—Barbara Bourland, author of I’ll Eat When I’m Dead
My favorite memory of the novel is actually from Star Trek IV: The Voyage Home. When the crew of the Enterprise travels back in time to 20th century San Francisco…
Spock: Your use of language has altered since our arrival. It is currently laced with, shall I say, more colorful metaphors. “Double dumbass on you,” and so forth.
Kirk: You mean the profanity.
Kirk: It’s simply the way they talk here. Nobody pays any attention to you unless you swear every other word. You’ll find it in all the literature of the period.
Spock: For example?
Kirk: The collected works of Jacqueline Susann. The novels of Harold Robbins.
Spock: Ah. The giants.
—Meg Gardiner, author of Phantom Instinct
“I don’t remember exactly how old I was when spending the day at a friend’s house. She opened the glass door on a Barrister bookcase in her living room, pulled out a book and asked if I wanted to read some with her. It had lots of good parts, she said. I didn’t know anything about Valley of the Dolls at that time, but the thought of reading a book with “lots of good parts” frightened me. I said I had a headache and didn’t feel like reading. She put it back on the shelf, careful to slide it into the right spot and closed the glass door.”
—Lori Roy, author of Let Me Die in His Footsteps
And one reflection on the movie…
“I never read the book but saw the movie in college; I rented it from a video store on West 57th Street where, as an NYU drama student, I’d taken an off-campus apartment. I’d never heard of the movie before I saw it, nor the book, but found it one Saturday while I was wondering the aisles alone.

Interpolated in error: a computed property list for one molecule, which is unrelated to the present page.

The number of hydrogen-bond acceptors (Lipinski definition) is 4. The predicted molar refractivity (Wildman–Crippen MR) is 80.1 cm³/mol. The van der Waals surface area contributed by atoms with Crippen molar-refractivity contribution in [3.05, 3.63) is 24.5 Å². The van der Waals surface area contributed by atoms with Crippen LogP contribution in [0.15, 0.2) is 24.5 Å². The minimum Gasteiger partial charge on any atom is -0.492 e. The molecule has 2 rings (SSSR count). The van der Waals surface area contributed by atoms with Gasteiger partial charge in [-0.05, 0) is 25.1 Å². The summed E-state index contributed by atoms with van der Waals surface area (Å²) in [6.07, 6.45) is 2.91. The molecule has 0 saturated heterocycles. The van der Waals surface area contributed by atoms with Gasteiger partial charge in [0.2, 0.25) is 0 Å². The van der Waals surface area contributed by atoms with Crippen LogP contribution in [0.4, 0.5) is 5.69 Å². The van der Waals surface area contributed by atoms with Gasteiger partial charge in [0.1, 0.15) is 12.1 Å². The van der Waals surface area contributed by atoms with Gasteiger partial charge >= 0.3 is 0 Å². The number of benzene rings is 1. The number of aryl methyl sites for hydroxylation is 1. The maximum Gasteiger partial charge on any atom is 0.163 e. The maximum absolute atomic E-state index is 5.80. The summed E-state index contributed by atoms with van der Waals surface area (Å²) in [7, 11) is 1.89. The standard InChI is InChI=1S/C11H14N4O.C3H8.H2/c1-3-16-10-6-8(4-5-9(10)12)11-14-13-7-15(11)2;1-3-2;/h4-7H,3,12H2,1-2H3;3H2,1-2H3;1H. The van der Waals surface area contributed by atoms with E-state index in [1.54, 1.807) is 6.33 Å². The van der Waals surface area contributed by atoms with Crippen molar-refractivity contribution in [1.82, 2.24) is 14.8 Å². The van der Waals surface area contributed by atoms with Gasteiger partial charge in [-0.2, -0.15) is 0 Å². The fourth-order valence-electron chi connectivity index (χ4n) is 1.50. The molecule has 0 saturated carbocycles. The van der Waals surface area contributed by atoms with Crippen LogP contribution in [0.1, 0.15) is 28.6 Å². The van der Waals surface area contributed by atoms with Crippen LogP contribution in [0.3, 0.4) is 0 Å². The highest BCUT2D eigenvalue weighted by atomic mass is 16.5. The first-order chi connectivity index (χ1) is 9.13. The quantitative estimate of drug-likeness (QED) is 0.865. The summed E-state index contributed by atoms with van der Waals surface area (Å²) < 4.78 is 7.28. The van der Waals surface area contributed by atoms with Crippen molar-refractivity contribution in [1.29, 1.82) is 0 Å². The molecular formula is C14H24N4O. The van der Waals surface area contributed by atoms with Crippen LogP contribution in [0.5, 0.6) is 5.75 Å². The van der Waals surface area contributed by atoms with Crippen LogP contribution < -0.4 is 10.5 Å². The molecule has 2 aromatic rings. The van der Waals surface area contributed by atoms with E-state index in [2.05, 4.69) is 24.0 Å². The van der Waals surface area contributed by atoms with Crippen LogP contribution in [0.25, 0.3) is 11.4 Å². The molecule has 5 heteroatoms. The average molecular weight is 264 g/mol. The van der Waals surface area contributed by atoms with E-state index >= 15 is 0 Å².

I spent a lot of time alone back then, even with my full schedule of parties: Sundays at Moomba; Mondays at Bowery; Tuesdays at Niagara; Wednesday karaoke night at Spy Bar, then Lansky Lounge, and then the Elbow Room; Thursdays, 80s night at Don Hill’s. And then all the after parties, and then the card rooms after the after parties, and then the 24-hour diners after the after parties and card rooms, and then sometimes—why not?—an impromptu drive down to Atlantic City…
When Friday and Saturday rolled around, my group—DJs, indie-filmmakers, teen idols and B-list actors, new SNL cast members, dissolute sons of the rich, spoiled daughters of the famous, and all the many stylish hopefuls who weren’t famous yet, but would be any minute, any day, any year, would retreat home, abandoning Manhattan to the amateurs. Weekends were for bridge-and-tunnel. 9-5ers. Not for the stars or would be stars. Not for us—I was going to be an actress.
Saturdays then, I removed the dark sunglasses I’d been wearing all week, and turned back into a college student, hitting up the local video store for whatever I could find, clues to the unknown world that lay beyond college, beyond the nightclubs of downtown New York—old Hollywood classics with Audrey Hepburn on a Vespa, French films about adultery, anything with Elaine May. Wandering the aisles alone, hung-over, having just returned from Atlantic City with the DJ who told me he didn’t love me but sure liked me, I found all sorts of treasures, and oddities, too.
Like this, I discovered Valley of the Dolls—“She took the blue pill, she took the pink pill…” a voice said over the credits. I was puzzled by the movie and hated it—“Dolls! Dolls!”—in that same way one remembers hating that pretentious boy from Russian Lit, whom one ended up loving a few weeks later, whom one ended up loving maybe forever, or at least, for the rest of college, which is similar.
“I’m Neely O’ Hara!” I yelled into the microphone a few Wednesdays after that, falling to my knees on stage at the Elbow Room, before an audience of DJs, B-list actors and actresses, new SNL cast members, dissolute sons of the rich, spoiled daughters of the famous, the perplexed-but-excited boy from Russian Lit, and the others, like me, who weren’t famous yet, but would be any minute, any day, any year…”
—Iris Smyles, author of Dating Tips for the Unemployed
Author photo; featured image: valleyofthedolls.com